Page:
NRF 2021: Fanatics’ CEO showcases benefits of vertical commerce
During a keynote session at the NRF Big Show, Doug Mack, Fanatics’ CEO, discussed how the online fan gear leader’s vertical commerce model helped the company make fast adjustments during the pandemic to deliver record sales and profits in 2020.
Fanatics over the last decade shifted to emphasize vertical commerce in order to manage the uncertainties involved in selling fan gear. Demand is often created by “in the heat of the moment” events such as sports team wins and losses, as well as player trades, injuries and drafts. Mr. Mack said, “The traditional retail model is a bit challenged trying to serve the sports market.”
The vertical commerce model embraces three major elements.
The first is being a digital-first company that taps data capabilities to understand fan preferences and tailor messages. For instance, Fanatics sent email pitches to Crimson Tide fans to celebrate Alabama’s seventh national championship and not to fans of other teams, such as Ohio State. Mr. Mack said, “I think of our company as the ESPN of commerce, where there are many events that happen in a day that you need to stay updated on a daily basis.”
The second element of vertical commerce is “having vertical rights,” or being able to quickly produce merchandise internally through licensing arrangements with more than 300 leagues and teams without having to turn to third parties. About half of Fanatics’ mix is now manufactured internally. Mr. Mack said, “It just takes cycle time out.”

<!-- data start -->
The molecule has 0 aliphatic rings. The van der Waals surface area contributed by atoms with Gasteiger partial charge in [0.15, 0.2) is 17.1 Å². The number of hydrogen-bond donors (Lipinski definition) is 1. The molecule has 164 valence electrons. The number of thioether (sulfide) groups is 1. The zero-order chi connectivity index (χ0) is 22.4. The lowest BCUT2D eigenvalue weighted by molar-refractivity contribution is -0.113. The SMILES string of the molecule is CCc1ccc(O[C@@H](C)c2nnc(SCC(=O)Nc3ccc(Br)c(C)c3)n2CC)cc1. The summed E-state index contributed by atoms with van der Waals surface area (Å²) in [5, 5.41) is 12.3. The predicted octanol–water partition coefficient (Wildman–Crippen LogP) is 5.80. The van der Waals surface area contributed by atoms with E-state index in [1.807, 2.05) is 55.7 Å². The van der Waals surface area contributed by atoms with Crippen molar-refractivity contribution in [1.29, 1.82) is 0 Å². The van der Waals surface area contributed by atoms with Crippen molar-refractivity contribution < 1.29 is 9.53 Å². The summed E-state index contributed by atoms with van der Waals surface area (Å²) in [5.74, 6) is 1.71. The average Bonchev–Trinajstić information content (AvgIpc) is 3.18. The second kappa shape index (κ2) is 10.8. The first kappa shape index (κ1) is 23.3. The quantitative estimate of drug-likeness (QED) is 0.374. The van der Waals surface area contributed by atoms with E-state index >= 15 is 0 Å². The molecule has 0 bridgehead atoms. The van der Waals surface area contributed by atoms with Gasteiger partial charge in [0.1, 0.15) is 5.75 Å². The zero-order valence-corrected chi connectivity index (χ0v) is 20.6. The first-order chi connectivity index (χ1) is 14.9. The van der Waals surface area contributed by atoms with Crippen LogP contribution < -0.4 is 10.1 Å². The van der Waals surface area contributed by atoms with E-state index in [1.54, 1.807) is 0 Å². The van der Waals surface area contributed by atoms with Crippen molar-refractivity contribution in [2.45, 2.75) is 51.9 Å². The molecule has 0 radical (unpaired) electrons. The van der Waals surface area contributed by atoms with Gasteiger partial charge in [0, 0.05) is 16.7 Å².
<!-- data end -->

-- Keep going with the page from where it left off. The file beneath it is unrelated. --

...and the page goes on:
Finally, the third is having a “really agile supply chain,” both offshore and onshore, enabling product to be finished close to demand.
The agility was particularly beneficial during the pandemic in enabling Fanatics to quickly adjust plans for inventory, promotions and marketing, as well as to shift overnight to develop face masks.
The CEO noted that Fanatics didn’t come up with the three capabilities. He cited Amazon.com as an elite digital company, the expansive vertical production creation capabilities of Nike and the agile supply chains supporting fast-fashion players, such as Zara and H&M. He added, “We’re the first company that put all three pieces together against the market, where being agile is most important.”
DISCUSSION QUESTIONS: What lessons can traditional retailers glean from the success of Fanatics’ vertical commerce model? What’s the key to agility for traditional retailers?